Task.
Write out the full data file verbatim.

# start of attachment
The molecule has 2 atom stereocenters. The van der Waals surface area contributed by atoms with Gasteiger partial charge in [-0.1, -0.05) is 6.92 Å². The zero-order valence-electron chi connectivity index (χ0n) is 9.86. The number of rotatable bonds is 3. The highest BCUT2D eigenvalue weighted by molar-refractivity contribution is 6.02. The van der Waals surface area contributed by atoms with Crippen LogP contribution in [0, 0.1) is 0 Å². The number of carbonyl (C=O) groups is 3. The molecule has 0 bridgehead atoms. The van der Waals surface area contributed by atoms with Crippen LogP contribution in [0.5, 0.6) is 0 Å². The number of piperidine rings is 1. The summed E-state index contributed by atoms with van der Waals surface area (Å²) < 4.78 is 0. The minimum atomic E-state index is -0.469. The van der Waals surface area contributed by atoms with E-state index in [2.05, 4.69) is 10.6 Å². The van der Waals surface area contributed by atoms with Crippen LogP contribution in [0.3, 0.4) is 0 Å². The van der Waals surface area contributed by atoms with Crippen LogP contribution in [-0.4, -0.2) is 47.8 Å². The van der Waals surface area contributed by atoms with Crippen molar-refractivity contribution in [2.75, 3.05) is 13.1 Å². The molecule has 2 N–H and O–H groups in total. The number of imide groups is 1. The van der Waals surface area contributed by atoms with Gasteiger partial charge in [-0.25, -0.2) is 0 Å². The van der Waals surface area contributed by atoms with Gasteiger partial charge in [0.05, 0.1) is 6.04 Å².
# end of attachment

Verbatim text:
The molecule has 2 atom stereocenters. The van der Waals surface area contributed by atoms with Gasteiger partial charge in [-0.1, -0.05) is 6.92 Å². The zero-order valence-electron chi connectivity index (χ0n) is 9.86. The number of rotatable bonds is 3. The highest BCUT2D eigenvalue weighted by molar-refractivity contribution is 6.02. The van der Waals surface area contributed by atoms with Crippen LogP contribution in [0, 0.1) is 0 Å². The number of carbonyl (C=O) groups is 3. The molecule has 0 bridgehead atoms. The van der Waals surface area contributed by atoms with Crippen LogP contribution in [0.5, 0.6) is 0 Å². The number of piperidine rings is 1. The summed E-state index contributed by atoms with van der Waals surface area (Å²) < 4.78 is 0. The minimum atomic E-state index is -0.469. The van der Waals surface area contributed by atoms with E-state index in [2.05, 4.69) is 10.6 Å². The van der Waals surface area contributed by atoms with Crippen LogP contribution in [0.3, 0.4) is 0 Å². The van der Waals surface area contributed by atoms with Crippen LogP contribution in [-0.4, -0.2) is 47.8 Å². The van der Waals surface area contributed by atoms with Crippen molar-refractivity contribution in [2.75, 3.05) is 13.1 Å². The molecule has 2 N–H and O–H groups in total. The number of imide groups is 1. The van der Waals surface area contributed by atoms with Gasteiger partial charge in [-0.25, -0.2) is 0 Å². The van der Waals surface area contributed by atoms with Gasteiger partial charge in [0.05, 0.1) is 6.04 Å².